Along with his other classic, "James and the Giant Peach", Roald Dalh's "Charlie and the Chocolate Factory" stands at the top of the heap when it comes to children's books. This is a pure classic of imagination, storytelling and magic. Far superior to the film (where Willy Wonka becomes the title character), the book tells the story from Charlie Bucket's point of view. Charlie, who lives with his four ancient grandparents and his mother in a one-room house, is the kind of child who can only dream about his future, since his family has barely enough money to survive. When the Wonka chocolatier announces that five golden tickets to visit the aged factory have been carefully tucked inside chocolate bars the world over, Charlie's dreams are suddenly wide open. He stumbles on some money in the street, purchases a chocolate bar and is thrust into the limelight beccoming one of the five lucky vistors. The rest of the tale is one of scrumptous folly and nerve-wracking sentiment, highlighted by magical workers (the one and only Oompa Loompas), the etheral Willy Wonka, a host of loony characters - both adults and kids - and a thrill ride in a factory where time stands still and also rocks forwards, backwards, sideways and then some! It's a classic tale of the triumph of good over evil, generosity over greed and family over fair-weathered friends. Sure to be enjoyed by children of all ages, adults included, this is the best children's book ever written - and deserves prominent place in every child's library.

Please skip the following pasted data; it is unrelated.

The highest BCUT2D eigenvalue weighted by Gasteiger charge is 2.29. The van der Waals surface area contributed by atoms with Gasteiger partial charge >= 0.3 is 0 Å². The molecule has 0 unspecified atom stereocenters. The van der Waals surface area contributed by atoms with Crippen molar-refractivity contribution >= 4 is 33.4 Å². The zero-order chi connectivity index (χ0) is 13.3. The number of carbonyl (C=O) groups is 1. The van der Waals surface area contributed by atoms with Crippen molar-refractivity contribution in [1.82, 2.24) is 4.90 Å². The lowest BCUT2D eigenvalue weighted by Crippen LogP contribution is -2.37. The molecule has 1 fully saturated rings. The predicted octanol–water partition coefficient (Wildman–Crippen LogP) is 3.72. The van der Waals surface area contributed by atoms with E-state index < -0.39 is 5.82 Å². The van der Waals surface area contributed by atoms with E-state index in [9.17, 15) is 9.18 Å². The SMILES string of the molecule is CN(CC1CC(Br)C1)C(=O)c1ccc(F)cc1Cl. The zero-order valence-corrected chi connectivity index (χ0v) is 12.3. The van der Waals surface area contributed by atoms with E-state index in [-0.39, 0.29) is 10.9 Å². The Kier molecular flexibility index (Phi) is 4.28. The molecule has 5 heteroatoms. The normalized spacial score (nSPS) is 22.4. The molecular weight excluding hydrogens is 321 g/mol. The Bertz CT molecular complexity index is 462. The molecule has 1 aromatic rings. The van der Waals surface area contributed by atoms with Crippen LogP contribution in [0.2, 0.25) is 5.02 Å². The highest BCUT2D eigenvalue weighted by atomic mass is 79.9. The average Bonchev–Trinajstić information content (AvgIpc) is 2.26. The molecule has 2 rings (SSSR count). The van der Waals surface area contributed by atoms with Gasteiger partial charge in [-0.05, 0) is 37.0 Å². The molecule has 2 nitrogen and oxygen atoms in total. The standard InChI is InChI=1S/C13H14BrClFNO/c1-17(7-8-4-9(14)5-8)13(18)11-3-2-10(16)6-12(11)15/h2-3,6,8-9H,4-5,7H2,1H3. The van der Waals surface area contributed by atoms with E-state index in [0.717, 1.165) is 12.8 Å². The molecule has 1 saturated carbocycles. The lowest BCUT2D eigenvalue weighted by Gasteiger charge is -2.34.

The classic story of a poor, little boy and his adventure into the candy factory of his dreams and it's somewhat insane owner.